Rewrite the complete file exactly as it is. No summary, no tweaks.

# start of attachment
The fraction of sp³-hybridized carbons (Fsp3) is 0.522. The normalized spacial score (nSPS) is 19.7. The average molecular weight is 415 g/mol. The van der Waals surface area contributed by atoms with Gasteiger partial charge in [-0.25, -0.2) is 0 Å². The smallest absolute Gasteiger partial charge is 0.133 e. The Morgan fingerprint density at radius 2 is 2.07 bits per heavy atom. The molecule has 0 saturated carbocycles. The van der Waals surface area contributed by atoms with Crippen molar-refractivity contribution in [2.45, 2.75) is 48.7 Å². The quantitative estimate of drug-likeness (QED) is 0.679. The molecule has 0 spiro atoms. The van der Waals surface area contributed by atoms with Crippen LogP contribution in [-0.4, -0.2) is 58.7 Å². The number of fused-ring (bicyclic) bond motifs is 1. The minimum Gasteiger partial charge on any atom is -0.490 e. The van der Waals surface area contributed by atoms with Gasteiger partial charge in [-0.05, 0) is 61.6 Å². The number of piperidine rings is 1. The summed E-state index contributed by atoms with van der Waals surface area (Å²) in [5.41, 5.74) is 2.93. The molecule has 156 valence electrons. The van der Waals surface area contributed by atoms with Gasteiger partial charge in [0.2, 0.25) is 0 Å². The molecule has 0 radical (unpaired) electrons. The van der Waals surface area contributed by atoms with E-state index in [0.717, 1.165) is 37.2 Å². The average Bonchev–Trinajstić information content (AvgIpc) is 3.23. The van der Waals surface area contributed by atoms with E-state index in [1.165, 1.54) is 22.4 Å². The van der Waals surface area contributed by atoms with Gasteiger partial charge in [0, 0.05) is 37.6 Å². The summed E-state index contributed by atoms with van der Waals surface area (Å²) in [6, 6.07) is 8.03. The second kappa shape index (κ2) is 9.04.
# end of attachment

The fraction of sp³-hybridized carbons (Fsp3) is 0.522. The normalized spacial score (nSPS) is 19.7. The average molecular weight is 415 g/mol. The van der Waals surface area contributed by atoms with Gasteiger partial charge in [-0.25, -0.2) is 0 Å². The smallest absolute Gasteiger partial charge is 0.133 e. The Morgan fingerprint density at radius 2 is 2.07 bits per heavy atom. The molecule has 0 saturated carbocycles. The van der Waals surface area contributed by atoms with Crippen molar-refractivity contribution in [2.45, 2.75) is 48.7 Å². The quantitative estimate of drug-likeness (QED) is 0.679. The molecule has 0 spiro atoms. The van der Waals surface area contributed by atoms with Crippen LogP contribution in [-0.4, -0.2) is 58.7 Å². The number of fused-ring (bicyclic) bond motifs is 1. The minimum Gasteiger partial charge on any atom is -0.490 e. The van der Waals surface area contributed by atoms with Gasteiger partial charge in [-0.05, 0) is 61.6 Å². The number of piperidine rings is 1. The summed E-state index contributed by atoms with van der Waals surface area (Å²) in [5.41, 5.74) is 2.93. The molecule has 156 valence electrons. The van der Waals surface area contributed by atoms with Gasteiger partial charge in [0.2, 0.25) is 0 Å². The molecule has 0 radical (unpaired) electrons. The van der Waals surface area contributed by atoms with E-state index in [0.717, 1.165) is 37.2 Å². The average Bonchev–Trinajstić information content (AvgIpc) is 3.23. The van der Waals surface area contributed by atoms with E-state index in [1.165, 1.54) is 22.4 Å². The van der Waals surface area contributed by atoms with Gasteiger partial charge in [0, 0.05) is 37.6 Å². The summed E-state index contributed by atoms with van der Waals surface area (Å²) in [6, 6.07) is 8.03. The second kappa shape index (κ2) is 9.04.